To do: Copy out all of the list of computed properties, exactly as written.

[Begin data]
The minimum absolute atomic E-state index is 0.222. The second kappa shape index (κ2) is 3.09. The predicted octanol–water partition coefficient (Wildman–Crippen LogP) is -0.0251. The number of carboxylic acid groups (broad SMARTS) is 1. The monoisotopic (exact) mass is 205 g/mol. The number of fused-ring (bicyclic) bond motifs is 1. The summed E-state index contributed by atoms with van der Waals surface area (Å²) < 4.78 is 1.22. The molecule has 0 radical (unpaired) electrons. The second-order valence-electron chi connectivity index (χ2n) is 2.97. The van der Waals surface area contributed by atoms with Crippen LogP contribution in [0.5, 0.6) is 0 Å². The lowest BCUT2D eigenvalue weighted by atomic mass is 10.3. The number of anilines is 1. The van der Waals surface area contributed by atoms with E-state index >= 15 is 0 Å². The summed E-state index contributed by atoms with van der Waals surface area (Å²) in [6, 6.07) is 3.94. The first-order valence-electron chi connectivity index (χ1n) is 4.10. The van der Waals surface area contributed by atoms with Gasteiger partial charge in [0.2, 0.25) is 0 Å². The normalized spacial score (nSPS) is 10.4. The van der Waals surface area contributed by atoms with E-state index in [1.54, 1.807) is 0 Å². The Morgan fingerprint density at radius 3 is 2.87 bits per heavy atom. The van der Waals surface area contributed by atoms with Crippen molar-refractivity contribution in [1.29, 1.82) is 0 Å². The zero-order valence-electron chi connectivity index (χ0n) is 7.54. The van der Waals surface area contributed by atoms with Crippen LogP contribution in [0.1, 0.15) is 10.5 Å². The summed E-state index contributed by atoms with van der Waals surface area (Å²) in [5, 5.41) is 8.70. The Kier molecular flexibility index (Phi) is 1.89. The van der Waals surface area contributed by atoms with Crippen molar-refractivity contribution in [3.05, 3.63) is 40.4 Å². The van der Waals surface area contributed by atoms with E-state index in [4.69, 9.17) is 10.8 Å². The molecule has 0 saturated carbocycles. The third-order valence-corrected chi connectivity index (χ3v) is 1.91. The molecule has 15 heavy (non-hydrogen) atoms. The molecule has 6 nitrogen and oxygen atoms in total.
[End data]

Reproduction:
The minimum absolute atomic E-state index is 0.222. The second kappa shape index (κ2) is 3.09. The predicted octanol–water partition coefficient (Wildman–Crippen LogP) is -0.0251. The number of carboxylic acid groups (broad SMARTS) is 1. The monoisotopic (exact) mass is 205 g/mol. The number of fused-ring (bicyclic) bond motifs is 1. The summed E-state index contributed by atoms with van der Waals surface area (Å²) < 4.78 is 1.22. The molecule has 0 radical (unpaired) electrons. The second-order valence-electron chi connectivity index (χ2n) is 2.97. The van der Waals surface area contributed by atoms with Crippen LogP contribution in [0.5, 0.6) is 0 Å². The lowest BCUT2D eigenvalue weighted by atomic mass is 10.3. The number of anilines is 1. The van der Waals surface area contributed by atoms with E-state index >= 15 is 0 Å². The summed E-state index contributed by atoms with van der Waals surface area (Å²) in [6, 6.07) is 3.94. The first-order valence-electron chi connectivity index (χ1n) is 4.10. The van der Waals surface area contributed by atoms with Gasteiger partial charge in [0.2, 0.25) is 0 Å². The normalized spacial score (nSPS) is 10.4. The van der Waals surface area contributed by atoms with E-state index in [1.54, 1.807) is 0 Å². The Morgan fingerprint density at radius 3 is 2.87 bits per heavy atom. The van der Waals surface area contributed by atoms with Crippen molar-refractivity contribution in [1.29, 1.82) is 0 Å². The zero-order valence-electron chi connectivity index (χ0n) is 7.54. The van der Waals surface area contributed by atoms with Crippen LogP contribution in [0.1, 0.15) is 10.5 Å². The summed E-state index contributed by atoms with van der Waals surface area (Å²) in [5, 5.41) is 8.70. The Kier molecular flexibility index (Phi) is 1.89. The van der Waals surface area contributed by atoms with Crippen molar-refractivity contribution in [3.05, 3.63) is 40.4 Å². The van der Waals surface area contributed by atoms with E-state index in [4.69, 9.17) is 10.8 Å². The molecule has 0 saturated carbocycles. The third-order valence-corrected chi connectivity index (χ3v) is 1.91. The molecule has 15 heavy (non-hydrogen) atoms. The molecule has 6 nitrogen and oxygen atoms in total.